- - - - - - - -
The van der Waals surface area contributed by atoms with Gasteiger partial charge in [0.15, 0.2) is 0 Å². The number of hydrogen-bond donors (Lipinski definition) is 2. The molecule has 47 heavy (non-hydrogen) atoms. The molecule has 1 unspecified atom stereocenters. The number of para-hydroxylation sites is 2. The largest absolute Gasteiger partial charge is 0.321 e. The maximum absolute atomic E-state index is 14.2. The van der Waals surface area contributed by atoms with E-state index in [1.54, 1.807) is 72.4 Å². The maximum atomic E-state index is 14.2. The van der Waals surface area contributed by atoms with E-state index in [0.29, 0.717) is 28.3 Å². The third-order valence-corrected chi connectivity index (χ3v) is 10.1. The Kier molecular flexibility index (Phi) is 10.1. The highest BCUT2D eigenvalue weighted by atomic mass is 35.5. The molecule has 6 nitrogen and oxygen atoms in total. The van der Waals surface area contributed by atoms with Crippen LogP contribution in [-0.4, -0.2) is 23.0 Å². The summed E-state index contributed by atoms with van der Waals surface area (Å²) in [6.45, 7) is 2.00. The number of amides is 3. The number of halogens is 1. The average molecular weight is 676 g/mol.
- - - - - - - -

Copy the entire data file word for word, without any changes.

The van der Waals surface area contributed by atoms with Gasteiger partial charge in [0.15, 0.2) is 0 Å². The number of hydrogen-bond donors (Lipinski definition) is 2. The molecule has 47 heavy (non-hydrogen) atoms. The molecule has 1 unspecified atom stereocenters. The number of para-hydroxylation sites is 2. The largest absolute Gasteiger partial charge is 0.321 e. The maximum absolute atomic E-state index is 14.2. The van der Waals surface area contributed by atoms with E-state index in [1.54, 1.807) is 72.4 Å². The maximum atomic E-state index is 14.2. The van der Waals surface area contributed by atoms with E-state index in [0.29, 0.717) is 28.3 Å². The third-order valence-corrected chi connectivity index (χ3v) is 10.1. The Kier molecular flexibility index (Phi) is 10.1. The highest BCUT2D eigenvalue weighted by atomic mass is 35.5. The molecule has 6 nitrogen and oxygen atoms in total. The van der Waals surface area contributed by atoms with Crippen LogP contribution in [-0.4, -0.2) is 23.0 Å². The summed E-state index contributed by atoms with van der Waals surface area (Å²) in [6.45, 7) is 2.00. The number of amides is 3. The number of halogens is 1. The average molecular weight is 676 g/mol.